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Mu-opioid receptor cancer

Ling Pan, David A Pasternak, Jin Xu, Mingming Xu, Zhigang Lu, Gavril W Pasternak, Ying-Xian Pan
The sigma1 receptor acts as a chaperone at the endoplasmic reticulum, associates with multiple proteins in various cellular systems, and involves in a number of diseases, such as addiction, pain, cancer and psychiatric disorders. The sigma1 receptor is encoded by the single copy SIGMAR1 gene. The current study identifies five alternatively spliced variants of the mouse sigma1 receptor gene using a polymerase chain reaction cloning approach. All the splice variants are generated by exon skipping or alternative 3' or 5' splicing, producing the truncated sigma1 receptor...
2017: PloS One
Guo Li, Philip S Low
A well-established approach to developing new imaging agents and treatments for cancer begins with the recognition of receptors that are overexpressed in cancer cells. Ideally, these same receptors would also be absent, or minimally expressed, in healthy tissue. The mu (μ) and delta (δ) opioid receptors (MOR and DOR respectively) match these criteria, with expression in cancer cells that is higher than primary lung epithelial cells. Naltrexone is a drug approved by the U.S. Food and Drug Administration (FDA) for treatment of alcohol dependence or prevention of relapse from opioid addiction...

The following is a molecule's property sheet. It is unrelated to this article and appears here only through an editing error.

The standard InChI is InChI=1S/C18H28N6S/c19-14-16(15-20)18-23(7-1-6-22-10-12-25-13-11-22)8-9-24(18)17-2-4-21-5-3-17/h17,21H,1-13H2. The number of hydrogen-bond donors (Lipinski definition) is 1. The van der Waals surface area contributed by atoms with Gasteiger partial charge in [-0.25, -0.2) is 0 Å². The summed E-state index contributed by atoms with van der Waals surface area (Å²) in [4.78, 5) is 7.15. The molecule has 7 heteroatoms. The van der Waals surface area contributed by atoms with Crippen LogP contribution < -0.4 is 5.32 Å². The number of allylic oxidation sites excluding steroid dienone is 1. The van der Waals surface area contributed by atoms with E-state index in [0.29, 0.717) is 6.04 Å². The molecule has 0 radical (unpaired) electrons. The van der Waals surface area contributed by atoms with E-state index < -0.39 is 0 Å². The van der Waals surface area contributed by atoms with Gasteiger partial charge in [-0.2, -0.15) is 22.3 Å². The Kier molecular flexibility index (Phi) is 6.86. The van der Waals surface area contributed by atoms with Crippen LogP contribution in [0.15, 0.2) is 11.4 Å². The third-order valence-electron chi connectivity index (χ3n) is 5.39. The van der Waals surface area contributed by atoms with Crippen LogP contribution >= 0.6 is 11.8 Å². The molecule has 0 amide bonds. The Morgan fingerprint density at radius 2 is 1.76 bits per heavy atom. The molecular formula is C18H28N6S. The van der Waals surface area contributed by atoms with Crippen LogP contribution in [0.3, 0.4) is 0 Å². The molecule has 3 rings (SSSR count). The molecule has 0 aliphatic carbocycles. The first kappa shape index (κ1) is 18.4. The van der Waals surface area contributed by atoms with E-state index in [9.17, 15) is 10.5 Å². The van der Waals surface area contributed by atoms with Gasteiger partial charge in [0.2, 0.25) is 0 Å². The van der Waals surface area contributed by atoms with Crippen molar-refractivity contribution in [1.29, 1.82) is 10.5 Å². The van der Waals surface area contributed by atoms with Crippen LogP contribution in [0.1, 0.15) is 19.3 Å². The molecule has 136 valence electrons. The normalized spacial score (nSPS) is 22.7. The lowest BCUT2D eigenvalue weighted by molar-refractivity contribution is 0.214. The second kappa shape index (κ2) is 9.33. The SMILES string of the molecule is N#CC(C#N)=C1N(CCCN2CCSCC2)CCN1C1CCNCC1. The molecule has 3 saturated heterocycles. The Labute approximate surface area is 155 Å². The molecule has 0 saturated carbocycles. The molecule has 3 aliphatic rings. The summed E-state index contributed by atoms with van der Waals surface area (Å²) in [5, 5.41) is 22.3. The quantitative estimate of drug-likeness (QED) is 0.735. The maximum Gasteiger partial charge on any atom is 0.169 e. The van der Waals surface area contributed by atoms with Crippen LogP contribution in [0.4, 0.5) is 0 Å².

May 1, 2017: Bioorganic & Medicinal Chemistry Letters
Nidal Elbaridi, Alan D Kaye, Stephanie Choi, Richard D Urman
Phenylpiperidines are a chemical class of drugs with a phenyl moiety directly attached to piperidine. These agents have an important role in many aspects of medicine including anesthesia and pain medicine. After the development of meperidine, fentanyl, which is a second generation synthetic phenylpiperidine series opioid, was synthesized and introduced into clinical anesthesia practice as fentanyl citrate in 1968. Fentanyl-mediated or modulated responses involve action at the mu-opioid receptor as an agonist at the dorsal horn inhibiting ascending pain pathways in the rostral ventral medulla, increasing pain threshold, and producing both analgesic and sedative effects...
February 2017: Pain Physician